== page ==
Bert Guevara's insight:

If poachers can be transformed into farmers, how about addressing illegal fishermen?


"To shift to an anti-poaching approach that emphasized food security, Lewis sought buy-in from the chiefs who govern in the area. That helped gain the trust of poachers and villagers. Over time, COMACO has grown to involve 100,000 households in the region. Along the way, it has collected almost 80,000 snares and 1,900 guns. A 2013 internal survey of former poachers in 13 chiefdoms found that incomes had improved in all but one. In some places, incomes tripled. COMACO broadens its reach through weekly radio broadcasts that address farming techniques and conservation."

more...
No comment yet.
Scooped by Bert Guevara
Scoop.it!

Historic logging ban extended in Indonesia | Environment ("but what about the exemptions?")

Historic logging ban extended in Indonesia | Environment ("but what about the exemptions?") | Earth Citizens Perspective | Scoop.it
Indonesian President Joko Widodo has refreshed a two-year moratorium on logging. But some environmental groups say he has ignored demands for more effective protection of the country's forests.

The rule is aimed at protecting the country's virgin forest forests and peatland. But a string of exceptions allow cutting of trees for projects deemed in the national interest. Environmentalists say this can mean everything from oil and gas extraction, to farming in the ostensible interest of food security. And, secondary forests - or areas that have already been logged and then replanted - do not fall under protection.

"More than 70 percent of Indonesia used to be covered by forest," Greenpeace forestry expert Yuyun Indradi told DW. "It's one of our greatest assets, and it is very sad to see deforestation happening at a speed beyond our expectations - and contribute to global [carbon] emissions."

Indradi said that previous to 2011, Indonesia held the word record for the deforestation rate, at 2 million hectares per year. Indonesia still loses an average of around half a million hectares of primary forest each year - mainly to agriculture, according to the World Resources Institute (WRI). Palm oil is the country's biggest agricultural export.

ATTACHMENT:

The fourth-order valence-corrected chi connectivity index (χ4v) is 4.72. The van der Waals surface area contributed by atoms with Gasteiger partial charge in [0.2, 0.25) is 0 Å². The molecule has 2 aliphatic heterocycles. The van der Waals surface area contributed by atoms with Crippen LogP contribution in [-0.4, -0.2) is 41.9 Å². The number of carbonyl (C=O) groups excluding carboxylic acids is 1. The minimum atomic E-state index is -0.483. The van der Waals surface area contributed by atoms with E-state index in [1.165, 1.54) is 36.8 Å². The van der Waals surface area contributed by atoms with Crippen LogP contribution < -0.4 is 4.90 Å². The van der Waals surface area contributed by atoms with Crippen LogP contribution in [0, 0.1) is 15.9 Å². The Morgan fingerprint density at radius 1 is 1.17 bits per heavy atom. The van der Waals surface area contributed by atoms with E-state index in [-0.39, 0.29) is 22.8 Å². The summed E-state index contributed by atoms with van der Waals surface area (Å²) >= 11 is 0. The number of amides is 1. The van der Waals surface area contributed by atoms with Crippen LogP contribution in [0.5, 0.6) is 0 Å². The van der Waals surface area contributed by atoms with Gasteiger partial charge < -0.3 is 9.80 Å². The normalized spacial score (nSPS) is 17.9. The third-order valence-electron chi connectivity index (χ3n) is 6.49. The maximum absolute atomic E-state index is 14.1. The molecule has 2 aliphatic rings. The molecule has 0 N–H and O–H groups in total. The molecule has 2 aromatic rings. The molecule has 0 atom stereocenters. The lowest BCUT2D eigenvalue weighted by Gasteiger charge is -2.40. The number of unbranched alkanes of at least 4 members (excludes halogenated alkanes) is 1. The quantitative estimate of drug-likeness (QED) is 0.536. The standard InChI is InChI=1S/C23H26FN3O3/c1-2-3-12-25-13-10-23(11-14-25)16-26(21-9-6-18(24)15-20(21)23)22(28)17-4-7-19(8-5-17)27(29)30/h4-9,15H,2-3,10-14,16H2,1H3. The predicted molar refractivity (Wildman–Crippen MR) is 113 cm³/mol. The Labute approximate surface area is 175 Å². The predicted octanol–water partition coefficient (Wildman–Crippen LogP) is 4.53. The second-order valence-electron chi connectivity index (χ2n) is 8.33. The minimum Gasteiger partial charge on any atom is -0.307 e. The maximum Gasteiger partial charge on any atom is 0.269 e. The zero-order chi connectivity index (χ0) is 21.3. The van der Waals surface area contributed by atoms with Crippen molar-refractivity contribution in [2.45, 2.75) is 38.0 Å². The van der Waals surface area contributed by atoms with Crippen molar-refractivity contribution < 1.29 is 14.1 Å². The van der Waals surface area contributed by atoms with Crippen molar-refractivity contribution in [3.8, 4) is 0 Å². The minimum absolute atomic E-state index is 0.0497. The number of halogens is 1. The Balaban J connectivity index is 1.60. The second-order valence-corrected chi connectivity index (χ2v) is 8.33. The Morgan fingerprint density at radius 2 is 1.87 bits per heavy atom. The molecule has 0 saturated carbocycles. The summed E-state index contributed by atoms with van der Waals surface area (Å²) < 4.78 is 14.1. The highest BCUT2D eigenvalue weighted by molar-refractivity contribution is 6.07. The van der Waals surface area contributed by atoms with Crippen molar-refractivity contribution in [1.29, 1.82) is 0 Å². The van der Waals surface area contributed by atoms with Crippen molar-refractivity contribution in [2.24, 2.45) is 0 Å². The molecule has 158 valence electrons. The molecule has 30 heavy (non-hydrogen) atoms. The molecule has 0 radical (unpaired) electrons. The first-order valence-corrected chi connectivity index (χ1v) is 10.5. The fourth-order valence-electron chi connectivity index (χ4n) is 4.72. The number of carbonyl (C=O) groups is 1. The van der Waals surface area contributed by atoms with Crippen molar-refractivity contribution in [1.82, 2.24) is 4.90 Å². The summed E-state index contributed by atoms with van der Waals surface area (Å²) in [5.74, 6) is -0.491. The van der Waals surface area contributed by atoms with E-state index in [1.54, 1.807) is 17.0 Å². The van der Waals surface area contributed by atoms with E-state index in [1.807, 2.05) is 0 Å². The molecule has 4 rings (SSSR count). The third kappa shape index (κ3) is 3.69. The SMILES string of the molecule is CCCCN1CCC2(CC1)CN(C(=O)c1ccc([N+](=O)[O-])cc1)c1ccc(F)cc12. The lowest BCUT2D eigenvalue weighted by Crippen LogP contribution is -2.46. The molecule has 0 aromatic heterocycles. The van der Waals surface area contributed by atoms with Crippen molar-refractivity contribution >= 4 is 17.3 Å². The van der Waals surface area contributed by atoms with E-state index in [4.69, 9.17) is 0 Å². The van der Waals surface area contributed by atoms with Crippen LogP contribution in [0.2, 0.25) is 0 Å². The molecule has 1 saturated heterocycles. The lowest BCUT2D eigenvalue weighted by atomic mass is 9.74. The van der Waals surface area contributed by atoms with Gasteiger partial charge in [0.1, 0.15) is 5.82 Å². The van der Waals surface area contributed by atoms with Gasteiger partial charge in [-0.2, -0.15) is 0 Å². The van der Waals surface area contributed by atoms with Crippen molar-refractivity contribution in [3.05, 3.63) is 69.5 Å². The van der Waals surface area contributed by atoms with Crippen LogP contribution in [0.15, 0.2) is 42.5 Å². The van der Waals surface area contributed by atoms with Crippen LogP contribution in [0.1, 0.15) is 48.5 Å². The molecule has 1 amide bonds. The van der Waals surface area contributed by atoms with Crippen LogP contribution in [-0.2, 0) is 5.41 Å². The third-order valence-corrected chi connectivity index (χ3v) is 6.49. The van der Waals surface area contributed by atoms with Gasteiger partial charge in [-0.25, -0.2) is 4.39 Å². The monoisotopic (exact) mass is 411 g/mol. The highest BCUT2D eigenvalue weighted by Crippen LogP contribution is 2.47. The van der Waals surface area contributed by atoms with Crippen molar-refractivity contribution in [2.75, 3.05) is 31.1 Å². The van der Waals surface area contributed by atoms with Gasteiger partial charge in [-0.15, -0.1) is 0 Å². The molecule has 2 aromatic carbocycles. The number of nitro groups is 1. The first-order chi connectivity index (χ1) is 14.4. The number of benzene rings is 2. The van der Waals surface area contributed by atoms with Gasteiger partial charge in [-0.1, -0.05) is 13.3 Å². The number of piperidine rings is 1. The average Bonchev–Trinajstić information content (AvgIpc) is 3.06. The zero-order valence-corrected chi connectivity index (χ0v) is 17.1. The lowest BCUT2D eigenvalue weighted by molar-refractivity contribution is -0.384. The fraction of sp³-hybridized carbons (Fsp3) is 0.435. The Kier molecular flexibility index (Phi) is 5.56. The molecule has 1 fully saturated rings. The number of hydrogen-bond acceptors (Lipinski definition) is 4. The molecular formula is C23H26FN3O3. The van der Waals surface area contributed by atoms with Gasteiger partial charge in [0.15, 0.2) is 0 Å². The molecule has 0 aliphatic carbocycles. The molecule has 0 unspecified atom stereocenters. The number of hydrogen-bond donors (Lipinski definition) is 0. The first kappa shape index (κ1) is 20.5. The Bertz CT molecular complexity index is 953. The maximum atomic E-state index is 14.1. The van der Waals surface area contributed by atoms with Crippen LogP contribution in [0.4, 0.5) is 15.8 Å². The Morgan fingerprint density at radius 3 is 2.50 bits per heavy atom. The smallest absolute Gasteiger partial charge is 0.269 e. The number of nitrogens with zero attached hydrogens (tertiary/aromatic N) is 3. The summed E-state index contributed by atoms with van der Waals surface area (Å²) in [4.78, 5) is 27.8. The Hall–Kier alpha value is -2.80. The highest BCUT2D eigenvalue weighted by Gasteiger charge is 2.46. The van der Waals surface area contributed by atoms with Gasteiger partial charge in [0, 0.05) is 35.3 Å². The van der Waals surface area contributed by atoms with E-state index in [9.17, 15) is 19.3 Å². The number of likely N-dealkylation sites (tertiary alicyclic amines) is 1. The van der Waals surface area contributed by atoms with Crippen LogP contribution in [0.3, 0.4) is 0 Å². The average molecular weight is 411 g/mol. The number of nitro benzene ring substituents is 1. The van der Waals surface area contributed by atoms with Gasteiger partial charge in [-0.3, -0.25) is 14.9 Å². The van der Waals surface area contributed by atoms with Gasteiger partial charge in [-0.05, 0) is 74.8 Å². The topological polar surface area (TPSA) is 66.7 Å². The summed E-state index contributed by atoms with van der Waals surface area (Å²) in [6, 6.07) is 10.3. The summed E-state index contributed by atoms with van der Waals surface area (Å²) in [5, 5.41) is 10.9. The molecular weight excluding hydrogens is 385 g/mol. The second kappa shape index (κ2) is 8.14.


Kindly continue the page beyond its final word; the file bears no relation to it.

Indonesia's forests are home to endangered species including orangutans, tigers and elephants. According to Greenpeace, the current moratorium leaves 48.5 million hectares of forest at risk.

WRI found that the moratorium was not always upheld, as local officials were often unclear on which areas were protected. The organization has called for Indonesia's rainforests to be given permanent protection, something it says would contribute to the aims of United Nations climate talks in Paris later this year.

Bert Guevara's insight:

Is the Indonesian formula of a logging ban effective in protecting the forests? Or is there a need for improvement?

In the Philippines, how is the "total log ban" doing; and the National Greening Program"?

 

"Indonesian President Joko Widodo has refreshed a two-year moratorium on logging. But some environmental groups say he has ignored demands for more effective protection of the country's forests."

more...
No comment yet.
Scooped by Bert Guevara
Scoop.it!

Pagmimina, bawal na sa Davao City | Balita - Tagalog Newspaper Tabloid ("city decides to ban mining")

Pagmimina, bawal na sa Davao City | Balita - Tagalog Newspaper Tabloid ("city decides to ban mining") | Earth Citizens Perspective | Scoop.it
DAVAO CITY – Tuluyan nang isinara ng lokal na pamahalaan ng Davao City ang siyudad sa pagmimina kasunod ng pag-apruba ng Sangguniang Panglungsod, sa regular session nito, sa ikatlo at final reading sa ordinansang nagbabawal sa pagmimina sa lungsod. Maliban sa quarrying ng mga bato at iba pang mineral resources, nakasaad sa ordinansa na hindi na mag-iisyu ang pamahalaang lungsod ng permit sa anumang uri ng pagmimina sa Davao City. Ayon sa Section 5 ng ordinansa, “no approval shall be granted or issued by the city through its Sangguninang Panlalawigan to any person, natural or juridical, to undertake any and all forms of mining operation in any area within the territorial jurisdiction of Davao City, except rocks and mineral substances classified under the quarry resources.” Ang ordinansa ay sinulat ng mga konsehal na sina Leo Avila III at Danilo Dayanghirang. Ang sinumang mapatutunayang lumabag sa nasabing ordinansa ay makukulong ng hindi hihigit sa isang taon at pagmumultahin ng

 

Bert Guevara's insight:

So the City has decided to say NO to mining! This should set the precedent for other LGUs to stop new mining permits from being issued.

 

Ayon sa Section 5 ng ordinansa, “no approval shall be granted or issued by the city through its Sangguninang Panlalawigan to any person, natural or juridical, to undertake any and all forms of mining operation in any area within the territorial jurisdiction of Davao City, except rocks and mineral substances classified under the quarry resources.”